The dish appears to commonly contain upwards of 20 ingredients of varying quantities, and I am certain no two moles are the same, and it would be difficult to re-create exactly each time.  That is why I like it so much, as well as for the chilli and the fragrant and aromatic nature of the dish enhanced by nuts, spices, chocolate and sometimes fruit too. The seeds and ground almonds add texture and thicken the sauce, as does the bread.  Stale corn tortilla is also typically added, but I had none, so went with the bread.

Ingredients

2 tomatoes, roasted

2 onions, roasted

6 cloves garlic, roasted

1 dried ancho chilli, toasted and rehydrated

2 dried pasilla chillis, toasted and rehydrated

2 dried mulato chillis, toasted and rehydrated

30g pumpkin seeds

6 allspice berries

6 black peppercorns

15g sunflower seeds

40g chocolate (70% cocoa solids)

4 cloves

1 cinnamon stick

1/2 tsp nutmeg

1/2 tsp cinnamon

1 tsp coriander seeds

1tsp cumin seeds

1/2 tsp aniseed seeds

50g ground almonds

1 slice of stale bread

sprig of oregano

turkey, Christmas day leftover bits

turkey stock, enough to get the right sauce consistency

pinch of salt

Mole ingredients

Method

Chillis – dried pasilla, ancho and mulato prep

  • First, prepare the three types of dried chillis, discard the stem, cut them in half,  keep the seeds.
  • Heat a dry, heavy based frying pan to a medium heat and add the chillis.  Toast briefly on each side, about 20 seconds until they begin to release their aromas, do not burn as this will taint the mole.
  • Soak in boiling water for 20 minutes (seeds too) to rehydrate

Rehydrating the dried pasilla, ancho and mulato chillis

Rehydrating the dried pasilla, ancho and mulato chillis

  • Next, dry fry the spices and grind them and put these with the chillis in a food processor.
  • Put the rest of the ingredients in except the chocolate and turkey.  Blitz to a fine paste, adding just enough turkey stock to create a thick paste.
  • Transfer to a saucepan and warm before adding the chocolate.  Be sure to add a little at a time to ensure the mole is balanced as too much chocolate will overpower and spoil the balance of flavours. Adjust the seasoning, add more stock, if required and stir in the turkey pieces. The mole was pretty hot when just made, but mellowed significantly by the next day when we ate it.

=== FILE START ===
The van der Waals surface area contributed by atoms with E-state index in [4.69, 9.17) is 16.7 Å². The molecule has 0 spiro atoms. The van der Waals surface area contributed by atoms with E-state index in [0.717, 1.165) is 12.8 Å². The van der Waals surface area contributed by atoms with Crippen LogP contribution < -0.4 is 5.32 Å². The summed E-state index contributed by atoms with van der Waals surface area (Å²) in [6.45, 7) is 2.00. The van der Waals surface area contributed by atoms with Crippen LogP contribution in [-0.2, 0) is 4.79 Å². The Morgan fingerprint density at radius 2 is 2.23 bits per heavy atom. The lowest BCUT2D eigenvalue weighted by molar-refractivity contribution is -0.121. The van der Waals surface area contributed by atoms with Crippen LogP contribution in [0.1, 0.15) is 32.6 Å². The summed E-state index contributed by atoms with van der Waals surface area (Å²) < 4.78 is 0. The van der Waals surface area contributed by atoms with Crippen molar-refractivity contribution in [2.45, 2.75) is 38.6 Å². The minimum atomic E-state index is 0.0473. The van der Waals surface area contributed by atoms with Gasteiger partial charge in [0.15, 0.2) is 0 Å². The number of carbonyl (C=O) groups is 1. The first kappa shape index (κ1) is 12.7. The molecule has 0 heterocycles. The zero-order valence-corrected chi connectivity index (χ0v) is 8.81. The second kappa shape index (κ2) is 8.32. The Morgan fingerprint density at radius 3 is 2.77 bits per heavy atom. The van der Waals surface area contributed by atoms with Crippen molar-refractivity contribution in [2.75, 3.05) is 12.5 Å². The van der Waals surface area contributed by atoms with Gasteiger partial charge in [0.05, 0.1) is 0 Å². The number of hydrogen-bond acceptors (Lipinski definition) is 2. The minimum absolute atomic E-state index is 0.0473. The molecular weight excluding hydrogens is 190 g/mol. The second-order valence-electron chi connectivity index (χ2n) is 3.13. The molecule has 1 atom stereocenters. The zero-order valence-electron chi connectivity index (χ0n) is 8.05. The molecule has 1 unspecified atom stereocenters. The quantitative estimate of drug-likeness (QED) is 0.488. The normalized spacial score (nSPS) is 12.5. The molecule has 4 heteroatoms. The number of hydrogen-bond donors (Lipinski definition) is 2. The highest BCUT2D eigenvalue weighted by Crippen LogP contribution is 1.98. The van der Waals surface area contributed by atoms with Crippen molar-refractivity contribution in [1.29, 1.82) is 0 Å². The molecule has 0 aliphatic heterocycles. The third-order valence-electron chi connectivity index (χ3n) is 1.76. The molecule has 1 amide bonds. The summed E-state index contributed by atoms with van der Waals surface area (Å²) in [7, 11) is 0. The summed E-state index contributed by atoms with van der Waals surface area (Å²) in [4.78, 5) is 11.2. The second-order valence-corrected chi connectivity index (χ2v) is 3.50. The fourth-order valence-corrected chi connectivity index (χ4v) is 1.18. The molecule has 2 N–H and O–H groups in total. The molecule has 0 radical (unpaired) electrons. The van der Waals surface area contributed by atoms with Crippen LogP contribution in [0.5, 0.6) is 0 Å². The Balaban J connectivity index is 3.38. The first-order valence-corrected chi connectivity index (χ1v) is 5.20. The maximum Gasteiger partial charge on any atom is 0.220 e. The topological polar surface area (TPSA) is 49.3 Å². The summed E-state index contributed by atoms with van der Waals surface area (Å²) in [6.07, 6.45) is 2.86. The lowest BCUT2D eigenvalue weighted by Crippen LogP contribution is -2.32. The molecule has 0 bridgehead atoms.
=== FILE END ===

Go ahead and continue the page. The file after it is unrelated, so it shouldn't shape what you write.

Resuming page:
Mole before adding turkey

Mole before adding turkey

Finishing touches – accompaniments

I can’t resist turning any Mexican meal into a bit of a banquet.  I made some guacamole – mandatory with any Mexican meal, added some tortilla chips bought in Lupe Pintos, natural yoghurt, basmati rice and flour tortillas – and margaritas, of course.

As I was rolling the final flour tortilla, inexplicably and without so much as a flicker of a warning, the power went off, even though the wind speeds had dropped to about 30 mph. This brought an entirely new perspective to the description of a dark mole. Fortunately, the rice was cooked, but despite our best efforts with the frying pan on top of the stove, it just wasn’t hot enough for the flour tortillas to cook, so we resigned ourself to eating in the dark without them.  Presentation was perhaps not the finest, but what the hell, the atmosphere was just right.

Dark mole is served

Dark mole is served

Festively nutty

Of all the meals I prepare over the festive period, Christmas day dinner is often the simplest, most relaxing and least taxing.  The objective of the day is to be as sedentary as possible (almost sessile if I could manage it), chill out, dogs snoring at our feet in front of the stove while we read and listen to music or the radio (glass of fizz in hand, of course).  It is quite an unusual event for us to sit down for any length of time and relax and to be honest, I never find it easy to sit still for very long.

Hence, a roast bird, in this case a free range bronze turkey was the very traditional choice.  For one thing, nothing could be easer to cook, get your prep and timing right, and there is very little to attend to until gravy is required while the bird is resting.  Ideal.  Turkey is also still something of a novelty for us since we have only been post-vegetarian for the last few years, so it still retains its annual appeal. We prepared minced meat stuffing from the venison we butchered earlier in the year, as well as chipolatas, so there was little prep required, except a few roasters and veg – what we had available in the storage and the garden.  Sadly, this is the end of our stored carrot supplies, but a fitting one.

Carving the bronze turkey - showing the contrast with the rich, dark venison stuffing.